Dora Jordan was one of the most celebrated actresses of the late eighteenth century. She delighted theatregoers with her repertoire of comedic performances, was a spellbinding tragedian and was renowned for her classic Shakespearean drama, with roles such as Rosalind in As You Like It and Viola in Twelfth Night. She was also one of the women who pushed eighteenth century boundaries for daring to wear trousers on stage in ‘breeches parts’, 150 years before women’s skirts started to rise above the ankle. Actresses were problematic, bringing to the fore questions of sexuality and morality for they entered the public sphere wearing form-fitting clothes and performing bawdy humour on the public stage. Not only was Dora a trailblazer on stage, she also lived a very twenty-first century life.
Dorothy (or Dorothea) Bland was born in London on 22 November 1761. Her father, Francis Bland, was the son of a vicar-general and Prerogative Court judge in Dublin. Her mother, Grace Phillips, who acted on the Irish stage, was the daughter of a Welsh rector. The family lived in Ireland, so it is unclear why they were in London for her birth. Claire Tomalin, Dora’s biographer, suggests that her parents had travelled to the Covent Garden area of London in search of work. Without further clarification, this is a plausible suggestion. She was baptised on 5 December at the church of St Martin-in-the-Fields. However, her parents’ marriage was declared void by her grandfather before she was born. Francis had not reached his majority prior to his marriage and needed his father’s permission, which was denied to them.
Dorothy was one of at least six children and up to her teenage years, lived in what appeared to be, a happy family unit. But then, her father abandoned the family when she was 13, leaving them in Ireland while he went to London to marry an Irish heiress. As Francis’ second family grew, the stipend he had supplied for his first family began to dry up, short of money the older children had to work. Aged 14, Dorothy took a job in a milliners shop in Dublin.
Her father died in 1778 when Dorothy was 17, and it is about this time that she began to appear on stage, at first known as Miss Francis. In 1781, Dorothy joined the company of players at the Crow Street Theatre in Dublin, managed by Richard Daly. There is some dispute over what happened next; but Dora ended up pregnant, seduced or raped, with married Daly as the culprit. Scandal brewing, her place at Crow Street had become untenable, Dorothy and her family fled to England. They met with Tate Wilkinson, her mother’s former colleague, now a manager of a theatre group and pressed for employment. Winning Tate over, he offered her 15 shillings weekly, and a benefit, a chance to earn a large proportion of the profits on a particular night. With a baby on the way, it was advised that she should not be a ‘miss’ anymore. Tate Wilkinson took the credit for giving her her stage name, comparing her crossing the Irish Sea to Yorkshire with the biblical crossing of the River Jordan. So, Mrs Jordan, it was. Dorothy preferred to be called Dora, indeed she signed all her correspondence as Dora, so with two other derivatives of Dorothy, she is simultaneously known as Dorothy, Dorothea or Dora Jordon. Or on the playbill, Mrs Jordan.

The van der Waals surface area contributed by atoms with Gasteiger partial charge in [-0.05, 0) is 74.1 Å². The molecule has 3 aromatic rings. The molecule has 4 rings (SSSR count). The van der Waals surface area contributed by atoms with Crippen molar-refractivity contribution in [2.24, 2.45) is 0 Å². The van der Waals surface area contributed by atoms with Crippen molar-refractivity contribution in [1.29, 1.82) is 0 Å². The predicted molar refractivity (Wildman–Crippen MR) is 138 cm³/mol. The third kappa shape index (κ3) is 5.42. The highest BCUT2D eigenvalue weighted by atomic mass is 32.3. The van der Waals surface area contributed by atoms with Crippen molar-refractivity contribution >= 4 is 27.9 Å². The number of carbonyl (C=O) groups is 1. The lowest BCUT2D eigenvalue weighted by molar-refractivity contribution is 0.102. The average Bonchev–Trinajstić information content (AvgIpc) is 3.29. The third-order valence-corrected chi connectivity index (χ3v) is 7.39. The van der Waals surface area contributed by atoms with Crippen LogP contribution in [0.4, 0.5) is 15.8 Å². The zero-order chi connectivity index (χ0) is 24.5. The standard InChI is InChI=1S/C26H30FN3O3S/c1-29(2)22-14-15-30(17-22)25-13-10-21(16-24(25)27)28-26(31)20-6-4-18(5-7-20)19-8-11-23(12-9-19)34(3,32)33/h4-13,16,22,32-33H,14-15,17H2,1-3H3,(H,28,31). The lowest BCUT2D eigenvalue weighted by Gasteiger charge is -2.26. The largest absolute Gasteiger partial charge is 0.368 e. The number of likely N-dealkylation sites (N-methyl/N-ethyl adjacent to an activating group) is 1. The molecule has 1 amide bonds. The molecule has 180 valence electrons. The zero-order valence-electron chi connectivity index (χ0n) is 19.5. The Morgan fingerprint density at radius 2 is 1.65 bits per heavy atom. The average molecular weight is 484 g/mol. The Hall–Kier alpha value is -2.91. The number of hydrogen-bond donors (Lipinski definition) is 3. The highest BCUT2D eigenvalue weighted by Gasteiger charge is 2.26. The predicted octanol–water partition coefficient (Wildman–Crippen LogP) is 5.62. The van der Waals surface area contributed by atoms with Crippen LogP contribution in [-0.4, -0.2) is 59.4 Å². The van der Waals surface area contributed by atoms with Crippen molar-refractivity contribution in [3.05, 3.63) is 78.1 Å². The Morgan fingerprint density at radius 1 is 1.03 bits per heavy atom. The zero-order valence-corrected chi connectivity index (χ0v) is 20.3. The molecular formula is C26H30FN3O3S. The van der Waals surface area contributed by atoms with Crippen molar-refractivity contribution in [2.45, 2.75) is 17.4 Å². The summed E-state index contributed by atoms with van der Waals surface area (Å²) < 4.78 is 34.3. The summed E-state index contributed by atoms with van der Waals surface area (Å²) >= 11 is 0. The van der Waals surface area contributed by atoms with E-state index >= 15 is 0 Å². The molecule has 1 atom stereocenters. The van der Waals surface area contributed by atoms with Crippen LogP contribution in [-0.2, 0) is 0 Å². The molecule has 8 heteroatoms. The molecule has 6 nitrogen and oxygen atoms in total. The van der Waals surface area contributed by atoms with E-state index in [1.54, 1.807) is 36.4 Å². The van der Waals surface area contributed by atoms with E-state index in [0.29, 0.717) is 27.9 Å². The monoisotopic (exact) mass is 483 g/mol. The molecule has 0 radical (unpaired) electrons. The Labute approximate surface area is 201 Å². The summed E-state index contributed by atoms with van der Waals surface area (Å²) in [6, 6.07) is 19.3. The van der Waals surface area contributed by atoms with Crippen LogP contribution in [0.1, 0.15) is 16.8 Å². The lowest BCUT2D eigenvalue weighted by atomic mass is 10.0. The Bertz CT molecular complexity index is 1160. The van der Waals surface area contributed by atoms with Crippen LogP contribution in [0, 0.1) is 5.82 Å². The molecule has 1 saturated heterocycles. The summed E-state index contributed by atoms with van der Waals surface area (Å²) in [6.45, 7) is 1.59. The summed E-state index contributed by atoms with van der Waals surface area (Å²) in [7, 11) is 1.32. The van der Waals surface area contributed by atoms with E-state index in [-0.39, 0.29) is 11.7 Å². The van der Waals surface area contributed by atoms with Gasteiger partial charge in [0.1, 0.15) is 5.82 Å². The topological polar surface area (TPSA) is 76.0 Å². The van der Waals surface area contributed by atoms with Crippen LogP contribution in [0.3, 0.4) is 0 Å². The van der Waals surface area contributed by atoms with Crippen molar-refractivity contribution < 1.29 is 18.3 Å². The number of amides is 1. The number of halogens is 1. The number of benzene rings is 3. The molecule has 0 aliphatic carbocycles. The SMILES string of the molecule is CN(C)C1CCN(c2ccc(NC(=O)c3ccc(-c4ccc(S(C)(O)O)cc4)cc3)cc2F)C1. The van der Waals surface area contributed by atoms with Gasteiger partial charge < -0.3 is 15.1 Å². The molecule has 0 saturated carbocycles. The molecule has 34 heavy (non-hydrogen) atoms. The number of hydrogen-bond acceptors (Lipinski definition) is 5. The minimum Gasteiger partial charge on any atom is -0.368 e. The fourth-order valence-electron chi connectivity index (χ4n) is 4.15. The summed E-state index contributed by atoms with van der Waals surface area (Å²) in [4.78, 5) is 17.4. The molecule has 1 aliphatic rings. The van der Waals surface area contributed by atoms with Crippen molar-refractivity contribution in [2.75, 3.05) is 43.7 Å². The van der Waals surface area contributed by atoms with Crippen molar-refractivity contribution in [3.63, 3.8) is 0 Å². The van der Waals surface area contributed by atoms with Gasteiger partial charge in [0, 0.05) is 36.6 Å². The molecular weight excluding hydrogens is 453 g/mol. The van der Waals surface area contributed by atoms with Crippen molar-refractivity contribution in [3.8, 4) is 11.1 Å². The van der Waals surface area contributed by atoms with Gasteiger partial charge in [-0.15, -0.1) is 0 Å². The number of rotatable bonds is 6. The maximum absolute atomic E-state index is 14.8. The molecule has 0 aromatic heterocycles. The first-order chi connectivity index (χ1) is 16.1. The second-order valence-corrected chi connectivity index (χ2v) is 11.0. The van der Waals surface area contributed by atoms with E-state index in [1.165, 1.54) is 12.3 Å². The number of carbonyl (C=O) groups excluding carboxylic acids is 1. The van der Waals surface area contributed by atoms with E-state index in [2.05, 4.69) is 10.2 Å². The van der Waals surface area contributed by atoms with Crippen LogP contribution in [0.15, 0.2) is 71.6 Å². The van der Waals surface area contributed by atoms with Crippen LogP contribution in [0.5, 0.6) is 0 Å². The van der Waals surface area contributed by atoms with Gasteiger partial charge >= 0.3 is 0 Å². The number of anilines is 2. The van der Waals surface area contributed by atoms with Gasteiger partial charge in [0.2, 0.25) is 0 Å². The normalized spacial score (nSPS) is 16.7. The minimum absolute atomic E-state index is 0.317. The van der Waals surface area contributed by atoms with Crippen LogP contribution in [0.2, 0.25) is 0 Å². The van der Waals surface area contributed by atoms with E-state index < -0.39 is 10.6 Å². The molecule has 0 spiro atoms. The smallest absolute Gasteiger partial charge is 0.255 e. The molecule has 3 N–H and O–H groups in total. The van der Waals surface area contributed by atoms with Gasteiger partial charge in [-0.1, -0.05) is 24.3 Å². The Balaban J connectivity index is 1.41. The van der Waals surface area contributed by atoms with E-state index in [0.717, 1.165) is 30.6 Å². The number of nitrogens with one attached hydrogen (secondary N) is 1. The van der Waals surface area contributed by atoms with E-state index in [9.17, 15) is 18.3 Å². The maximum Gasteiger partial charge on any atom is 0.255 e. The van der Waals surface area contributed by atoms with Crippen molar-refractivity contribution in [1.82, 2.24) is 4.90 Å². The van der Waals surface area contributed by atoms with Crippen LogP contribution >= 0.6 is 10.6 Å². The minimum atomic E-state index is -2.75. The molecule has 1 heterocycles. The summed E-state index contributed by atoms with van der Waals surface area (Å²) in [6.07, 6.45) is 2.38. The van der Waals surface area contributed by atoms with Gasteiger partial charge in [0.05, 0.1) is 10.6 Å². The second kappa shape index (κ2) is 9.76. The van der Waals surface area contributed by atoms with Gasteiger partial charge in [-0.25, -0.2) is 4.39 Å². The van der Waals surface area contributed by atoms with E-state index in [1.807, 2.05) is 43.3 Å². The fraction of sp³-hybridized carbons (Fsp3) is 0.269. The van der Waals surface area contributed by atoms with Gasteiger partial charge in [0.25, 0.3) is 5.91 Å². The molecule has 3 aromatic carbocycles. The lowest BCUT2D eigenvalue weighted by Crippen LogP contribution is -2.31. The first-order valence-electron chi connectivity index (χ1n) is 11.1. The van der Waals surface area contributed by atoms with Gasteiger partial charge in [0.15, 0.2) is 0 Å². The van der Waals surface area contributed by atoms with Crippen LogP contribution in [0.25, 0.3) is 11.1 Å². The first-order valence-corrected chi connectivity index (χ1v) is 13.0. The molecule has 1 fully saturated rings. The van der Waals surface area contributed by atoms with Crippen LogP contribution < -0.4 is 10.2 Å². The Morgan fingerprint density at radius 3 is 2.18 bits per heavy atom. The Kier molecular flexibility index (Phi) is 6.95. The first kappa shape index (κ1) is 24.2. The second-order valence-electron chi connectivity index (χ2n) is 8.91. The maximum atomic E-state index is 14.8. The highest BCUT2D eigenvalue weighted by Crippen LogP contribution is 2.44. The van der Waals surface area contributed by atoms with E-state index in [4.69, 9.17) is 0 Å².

In November 1782, Dora gave birth to a daughter, Frances, known as Fanny. Back on the stage after her confinement, she travelled the gruelling York circuit with Tate Wilkinson’s company for a further three years. In September 1785, she bade farewell to the strolling players and headed for the Theatre Royal, Drury Lane, London, to work for Richard Brinsley Sheridan’s company, for she had been offered £4 a week to perform and delight the London elite, and she set about doing that.
She arrived in London with her mother, brother George, sister Hester and two-year-old Fanny, at twenty-three, she was head of the family. She debuted at Drury Lane 18 October 1785 in The Country Girl. One audience member, Mary Tickell, the sister-in-law of the theatre owner, wrote to her sister Elizabeth exalting about Dora’s performance.
“I went last night to see our new Country Girl…she has more genius in her little finger than Miss Brunton in her whole body…though short, she has a certain roundness and embonpoint which is very graceful. Her voice is harmony itself, and I think she has the most distinct delivery of any actor or actress I have heard. Her figure…is uncommonly pretty in boy’s clothes, which she goes into in the third act.”
A week later her celebrated performance had enticed the Prince of Wales into his box, and also his uncle the Duke of Cumberland and former Prime Minister, Lord North, to see the new play at Drury Lane.
The following month, Mary again wrote to Elizabeth, “I think of her by much the best comedian on either stage, or that I ever saw…the papers did not praise her half enough.”
A year later, Dora was rewarded for her efforts with a four-year contract and was soon to act in front of King George III.
As Dora’s star grew, she had a series of liaisons with men who promised much and delivered very little. There was gossip about her male lead on the York circuit, George Inchbald. Wary of her already having another man’s child, he failed to commit to her, only to turn up in London with a proposal once news of her stratospheric rise to fame in London society reached Yorkshire. She refused him politely and not without satisfaction. She had already met her latest beau, Richard Ford, a trainee barrister with political ambitions, she could help support him while he established a practice.